the baron production business[edit]

This page of a degree mill's website took me to this mumbo-jumbo-filled PDF, which suggests to me that some people are paying other people to call them "baron". Should this article say something about the contemporary production of "barons"? -- Hoary (talk) 07:43, 5 July 2011 (UTC)

This is clearly a "paper mill" ennoblement factory with a bill of sale. I don’t know how common it is in this manor. More common are people just adding titles to their legal names or noble daughters’ husbands taking their wife’s title as their last name.--CSvBibra (talk) 01:17, 7 July 2011 (UTC)

Freiherr as part of name since 1919[edit]

Is there anything in German law to stop e.g. Herr Josef Bloggs calling his son Josef Freiherr von Bloggs"? --TraceyR (talk) 21:26, 19 December 2011 (UTC)

It is more complex but in short if Herr Josef Bloggs is German citizen, he can't change his legal name to Freiherr von Bloggs. If he married a Freiin von Bloggs, that may be possible.--CSvBibra (talk) 01:11, 20 December 2011 (UTC)
My question relates to what Josef Bloggs can call his newborn son on the birth certificate. I realise that German civil servants can refuse parents' wishes for names which their consider unusual; can they refuse the use of erstwhile titles such as Freiherr? No doubt if Josef Bloggs (and his highly-pregnant wife) were to cross the border to a neighbouring for the birth (and subsequent registration) there would be no restrictions, but would this choice of name be allowed in Germany? --TraceyR (talk) 08:49, 20 December 2011 (UTC)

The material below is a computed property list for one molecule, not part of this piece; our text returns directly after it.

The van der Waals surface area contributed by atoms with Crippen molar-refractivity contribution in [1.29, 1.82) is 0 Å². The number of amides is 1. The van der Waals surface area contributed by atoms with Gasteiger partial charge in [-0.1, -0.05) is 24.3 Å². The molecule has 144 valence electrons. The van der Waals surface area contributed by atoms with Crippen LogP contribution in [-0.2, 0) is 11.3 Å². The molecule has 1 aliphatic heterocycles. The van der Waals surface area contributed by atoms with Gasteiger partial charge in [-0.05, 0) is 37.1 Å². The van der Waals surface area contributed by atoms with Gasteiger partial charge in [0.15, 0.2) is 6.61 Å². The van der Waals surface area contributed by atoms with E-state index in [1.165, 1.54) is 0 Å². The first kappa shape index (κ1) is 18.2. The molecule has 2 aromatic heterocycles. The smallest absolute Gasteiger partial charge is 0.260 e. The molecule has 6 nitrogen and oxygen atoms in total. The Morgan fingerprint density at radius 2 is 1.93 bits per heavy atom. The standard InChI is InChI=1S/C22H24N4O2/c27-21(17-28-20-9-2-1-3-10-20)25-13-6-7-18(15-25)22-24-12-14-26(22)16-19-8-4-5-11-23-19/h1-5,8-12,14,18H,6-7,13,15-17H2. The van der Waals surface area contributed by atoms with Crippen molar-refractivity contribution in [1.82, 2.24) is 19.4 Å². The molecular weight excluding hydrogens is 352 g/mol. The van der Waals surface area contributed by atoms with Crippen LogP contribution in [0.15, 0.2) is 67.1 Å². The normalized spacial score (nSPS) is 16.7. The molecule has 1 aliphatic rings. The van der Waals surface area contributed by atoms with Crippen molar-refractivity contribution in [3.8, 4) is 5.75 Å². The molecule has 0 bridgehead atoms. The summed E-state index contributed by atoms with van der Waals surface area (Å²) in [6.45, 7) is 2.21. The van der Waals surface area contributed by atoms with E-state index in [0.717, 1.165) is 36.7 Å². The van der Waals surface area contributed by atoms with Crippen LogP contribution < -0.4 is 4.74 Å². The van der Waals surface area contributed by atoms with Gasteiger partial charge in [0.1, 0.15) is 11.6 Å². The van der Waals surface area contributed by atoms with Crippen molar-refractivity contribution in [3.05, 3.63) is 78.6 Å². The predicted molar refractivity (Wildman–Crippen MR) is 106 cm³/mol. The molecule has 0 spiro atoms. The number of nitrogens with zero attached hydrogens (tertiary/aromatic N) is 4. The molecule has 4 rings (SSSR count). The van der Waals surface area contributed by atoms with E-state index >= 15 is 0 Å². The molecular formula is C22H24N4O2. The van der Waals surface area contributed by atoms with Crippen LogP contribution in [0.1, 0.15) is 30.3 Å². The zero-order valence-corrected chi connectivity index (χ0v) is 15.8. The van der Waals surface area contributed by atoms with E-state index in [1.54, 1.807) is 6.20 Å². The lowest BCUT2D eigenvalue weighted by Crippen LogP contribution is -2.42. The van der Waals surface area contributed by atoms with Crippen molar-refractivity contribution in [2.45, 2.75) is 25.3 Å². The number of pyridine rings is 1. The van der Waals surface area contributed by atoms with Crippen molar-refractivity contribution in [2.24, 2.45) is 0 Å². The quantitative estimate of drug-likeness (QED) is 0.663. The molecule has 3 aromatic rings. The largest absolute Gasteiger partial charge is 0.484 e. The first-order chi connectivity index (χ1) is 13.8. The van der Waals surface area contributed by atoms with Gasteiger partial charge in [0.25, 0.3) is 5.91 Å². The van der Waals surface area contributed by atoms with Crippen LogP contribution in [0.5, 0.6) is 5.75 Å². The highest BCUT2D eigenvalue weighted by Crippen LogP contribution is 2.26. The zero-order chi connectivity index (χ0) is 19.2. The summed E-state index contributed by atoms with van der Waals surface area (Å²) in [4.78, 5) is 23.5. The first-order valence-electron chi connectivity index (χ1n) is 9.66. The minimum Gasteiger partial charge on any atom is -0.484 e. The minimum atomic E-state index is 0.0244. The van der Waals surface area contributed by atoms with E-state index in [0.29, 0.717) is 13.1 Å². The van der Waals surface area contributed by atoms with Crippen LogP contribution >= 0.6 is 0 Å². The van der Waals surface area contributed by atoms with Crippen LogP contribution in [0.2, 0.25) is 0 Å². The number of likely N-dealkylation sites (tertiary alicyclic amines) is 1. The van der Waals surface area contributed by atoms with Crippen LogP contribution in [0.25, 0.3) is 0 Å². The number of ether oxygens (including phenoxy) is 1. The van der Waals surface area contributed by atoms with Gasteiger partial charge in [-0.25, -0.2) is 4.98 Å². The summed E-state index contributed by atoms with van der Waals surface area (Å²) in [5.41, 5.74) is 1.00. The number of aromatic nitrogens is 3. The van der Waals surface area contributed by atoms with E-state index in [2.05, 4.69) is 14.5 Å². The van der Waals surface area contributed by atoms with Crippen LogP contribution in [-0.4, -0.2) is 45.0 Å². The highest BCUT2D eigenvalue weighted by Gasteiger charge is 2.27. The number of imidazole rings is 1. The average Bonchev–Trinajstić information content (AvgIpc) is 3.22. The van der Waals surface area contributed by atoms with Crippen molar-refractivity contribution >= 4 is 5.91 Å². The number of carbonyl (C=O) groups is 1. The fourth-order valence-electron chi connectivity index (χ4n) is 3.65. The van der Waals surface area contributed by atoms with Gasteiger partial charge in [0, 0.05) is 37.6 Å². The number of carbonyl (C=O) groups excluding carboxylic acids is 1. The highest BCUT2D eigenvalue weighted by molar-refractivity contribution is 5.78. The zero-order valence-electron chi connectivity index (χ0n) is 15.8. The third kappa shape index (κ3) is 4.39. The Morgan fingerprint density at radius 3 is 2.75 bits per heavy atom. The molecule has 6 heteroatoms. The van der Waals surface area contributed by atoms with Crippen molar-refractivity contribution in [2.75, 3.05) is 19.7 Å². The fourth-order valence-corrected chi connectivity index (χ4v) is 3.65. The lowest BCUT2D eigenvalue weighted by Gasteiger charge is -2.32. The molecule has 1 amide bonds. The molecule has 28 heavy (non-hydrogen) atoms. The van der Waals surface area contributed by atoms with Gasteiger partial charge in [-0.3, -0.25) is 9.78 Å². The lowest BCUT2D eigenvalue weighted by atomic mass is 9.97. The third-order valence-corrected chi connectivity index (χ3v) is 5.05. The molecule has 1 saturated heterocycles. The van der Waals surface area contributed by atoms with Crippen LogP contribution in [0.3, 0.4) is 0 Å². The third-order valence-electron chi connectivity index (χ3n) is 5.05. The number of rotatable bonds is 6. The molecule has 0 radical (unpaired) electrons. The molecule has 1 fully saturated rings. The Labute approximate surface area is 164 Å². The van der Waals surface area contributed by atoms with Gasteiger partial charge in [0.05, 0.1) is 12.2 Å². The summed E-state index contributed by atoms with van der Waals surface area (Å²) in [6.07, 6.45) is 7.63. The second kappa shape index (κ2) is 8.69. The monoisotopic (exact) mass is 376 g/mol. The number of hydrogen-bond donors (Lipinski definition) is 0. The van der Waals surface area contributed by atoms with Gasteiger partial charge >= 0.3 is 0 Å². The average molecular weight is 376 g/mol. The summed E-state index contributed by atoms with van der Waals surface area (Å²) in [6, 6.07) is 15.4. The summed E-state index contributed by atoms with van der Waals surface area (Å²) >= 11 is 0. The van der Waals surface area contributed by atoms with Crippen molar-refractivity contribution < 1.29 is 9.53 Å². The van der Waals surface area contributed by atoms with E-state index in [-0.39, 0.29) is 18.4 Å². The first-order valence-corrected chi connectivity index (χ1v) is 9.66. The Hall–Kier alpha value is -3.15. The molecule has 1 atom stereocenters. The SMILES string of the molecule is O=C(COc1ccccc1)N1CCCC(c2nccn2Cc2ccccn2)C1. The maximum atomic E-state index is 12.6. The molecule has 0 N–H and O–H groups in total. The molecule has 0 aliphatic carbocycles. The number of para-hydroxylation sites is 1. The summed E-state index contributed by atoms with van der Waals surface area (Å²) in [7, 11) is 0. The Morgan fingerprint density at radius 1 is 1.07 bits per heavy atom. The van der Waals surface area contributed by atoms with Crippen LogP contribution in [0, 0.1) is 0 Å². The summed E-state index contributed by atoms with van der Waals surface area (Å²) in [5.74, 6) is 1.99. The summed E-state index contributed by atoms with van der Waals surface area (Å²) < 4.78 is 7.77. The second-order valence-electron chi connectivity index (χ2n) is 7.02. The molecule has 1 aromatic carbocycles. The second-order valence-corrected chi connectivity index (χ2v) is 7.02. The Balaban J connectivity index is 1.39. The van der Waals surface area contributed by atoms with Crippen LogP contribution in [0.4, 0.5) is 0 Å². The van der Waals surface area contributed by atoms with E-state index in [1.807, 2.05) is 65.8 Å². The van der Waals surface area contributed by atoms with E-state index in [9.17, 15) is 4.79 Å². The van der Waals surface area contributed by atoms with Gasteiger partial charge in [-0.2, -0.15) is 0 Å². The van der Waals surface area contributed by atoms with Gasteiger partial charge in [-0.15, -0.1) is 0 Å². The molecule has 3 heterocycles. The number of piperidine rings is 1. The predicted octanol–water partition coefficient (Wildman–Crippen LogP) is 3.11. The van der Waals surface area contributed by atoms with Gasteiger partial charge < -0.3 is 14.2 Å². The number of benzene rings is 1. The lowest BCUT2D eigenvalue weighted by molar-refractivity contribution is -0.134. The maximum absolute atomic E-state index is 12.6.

If Josef Bloggs family was historically "Freiherr von Bloggs" but perhaps was an Austrian citizen born after WWI, he would likely have a good chance of getting "Freiherr von Bloggs" on the birth certificate. If there was no historical connection, it would very likely not be allowed. However, as you referenced, I have heard about a case from an uncle several decades ago where someone (without a title)had his name changed outside of Germany to an aristocratic name and then moved to Germany and got it accepted.--CSvBibra (talk) 06:07, 23 December 2011 (UTC)
Since WWI, the surname that goes into a person's birth certificate in Germany and Austria is either the surname of the person's mother, or, if married (or the father agrees) the father's surname. Nothing else is possible. This means the following: In Germany, if the birth certificate is for Josef Freiherr von Bloggs' son, he would be Freiherr von Bloggs there. The same applies if German citizen Josef Freiherr von Bloggs registers his son's birth in Austria. If Bloggs is an Austrian cititzen, he cannot have the Freiherr von in any document. Plus, please consider the following: Under Austrian law, no person can become an Austrian citizen simply on the grounds of having been born in Austria. In order to be an Austrian citizen, at least one of your parents must be a citizen already. And the moment German citizen Josef Freiherr von Bloggs would become naturalized in Austria, he would turn into "Josef Bloggs" anyway. Full stop. Hope this helps... Adelshaus (talk) 14:50, 18 March 2012 (UTC)